Gritter manufacturer Econ achieves success with the help of Bystronic cutting machines
If you find yourself driving behind a gritter or salt spreader in the UK this winter, there is an 80 percent chance it was bought or hired from Econ Engineering by the local council or highways contractor. The company is the largest British manufacturer of such vehicles, producing 360 units per year at its 88,000 sq ft factory, which opened in 1980 on Boroughbridge Road in Ripon, North Yorkshire. Additionally, it operates a growing hire fleet of currently more than 800 units which has boosted annual turnover to over £34 million, making the firm a major contributor to the local economy.
In fact, in its 50th year, Econ is experiencing an unprecedented order book, partly fuelled by recent harsher winters, but also due to the multibody products that allow customers to utilise one chassis for multiple tasks, such as road repair as well as winter maintenance, making the investment usable throughout the year.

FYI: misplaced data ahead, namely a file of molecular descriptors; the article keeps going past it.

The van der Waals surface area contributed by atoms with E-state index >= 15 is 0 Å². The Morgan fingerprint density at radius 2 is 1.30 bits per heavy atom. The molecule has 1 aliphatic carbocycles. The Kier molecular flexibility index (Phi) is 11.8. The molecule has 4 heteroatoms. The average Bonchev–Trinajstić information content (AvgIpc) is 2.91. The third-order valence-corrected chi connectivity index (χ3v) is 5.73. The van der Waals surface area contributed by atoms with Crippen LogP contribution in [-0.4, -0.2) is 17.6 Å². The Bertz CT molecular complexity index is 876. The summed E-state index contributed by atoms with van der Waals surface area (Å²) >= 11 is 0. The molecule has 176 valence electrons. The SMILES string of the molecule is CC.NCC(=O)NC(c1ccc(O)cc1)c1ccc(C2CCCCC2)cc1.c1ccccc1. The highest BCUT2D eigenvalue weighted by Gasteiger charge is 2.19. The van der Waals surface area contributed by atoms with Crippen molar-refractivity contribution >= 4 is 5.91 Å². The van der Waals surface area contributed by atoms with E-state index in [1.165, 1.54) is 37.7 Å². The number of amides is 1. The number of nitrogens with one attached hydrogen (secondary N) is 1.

The 220-employee company's dominance in the market is down to the premium quality of its products, with all design and manufacture carried out in-house including painting of components. Swiss supplier of sheet metal processing machinery to the business, Bystronic, is proud to have played a part in helping Econ, for nearly one-third of its 50-year existence, to maintain the high level of component accuracy that underpins its reputation for top quality.